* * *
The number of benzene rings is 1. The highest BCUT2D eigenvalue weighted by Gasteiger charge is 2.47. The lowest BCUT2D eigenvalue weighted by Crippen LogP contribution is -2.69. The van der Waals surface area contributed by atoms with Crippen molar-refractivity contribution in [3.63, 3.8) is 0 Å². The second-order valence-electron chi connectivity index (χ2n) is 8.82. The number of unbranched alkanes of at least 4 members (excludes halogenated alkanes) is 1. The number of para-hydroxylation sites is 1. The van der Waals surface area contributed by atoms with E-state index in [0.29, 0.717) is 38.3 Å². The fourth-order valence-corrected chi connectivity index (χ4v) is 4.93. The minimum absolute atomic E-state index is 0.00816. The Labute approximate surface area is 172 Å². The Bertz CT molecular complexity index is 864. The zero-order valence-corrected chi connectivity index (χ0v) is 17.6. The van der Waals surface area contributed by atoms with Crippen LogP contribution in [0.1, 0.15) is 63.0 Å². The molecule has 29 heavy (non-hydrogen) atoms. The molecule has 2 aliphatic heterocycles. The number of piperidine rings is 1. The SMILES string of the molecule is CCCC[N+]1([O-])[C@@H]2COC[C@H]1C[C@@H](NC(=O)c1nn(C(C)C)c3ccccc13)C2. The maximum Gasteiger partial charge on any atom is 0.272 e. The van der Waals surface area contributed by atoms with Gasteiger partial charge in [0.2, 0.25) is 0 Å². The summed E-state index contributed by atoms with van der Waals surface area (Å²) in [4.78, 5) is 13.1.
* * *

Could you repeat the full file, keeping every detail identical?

The number of benzene rings is 1. The highest BCUT2D eigenvalue weighted by Gasteiger charge is 2.47. The lowest BCUT2D eigenvalue weighted by Crippen LogP contribution is -2.69. The van der Waals surface area contributed by atoms with Crippen molar-refractivity contribution in [3.63, 3.8) is 0 Å². The second-order valence-electron chi connectivity index (χ2n) is 8.82. The number of unbranched alkanes of at least 4 members (excludes halogenated alkanes) is 1. The number of para-hydroxylation sites is 1. The van der Waals surface area contributed by atoms with E-state index in [0.29, 0.717) is 38.3 Å². The fourth-order valence-corrected chi connectivity index (χ4v) is 4.93. The minimum absolute atomic E-state index is 0.00816. The Labute approximate surface area is 172 Å². The Bertz CT molecular complexity index is 864. The zero-order valence-corrected chi connectivity index (χ0v) is 17.6. The van der Waals surface area contributed by atoms with Crippen LogP contribution in [0.1, 0.15) is 63.0 Å². The molecule has 29 heavy (non-hydrogen) atoms. The molecule has 2 aliphatic heterocycles. The number of piperidine rings is 1. The SMILES string of the molecule is CCCC[N+]1([O-])[C@@H]2COC[C@H]1C[C@@H](NC(=O)c1nn(C(C)C)c3ccccc13)C2. The maximum Gasteiger partial charge on any atom is 0.272 e. The van der Waals surface area contributed by atoms with Gasteiger partial charge in [0.2, 0.25) is 0 Å². The summed E-state index contributed by atoms with van der Waals surface area (Å²) in [4.78, 5) is 13.1.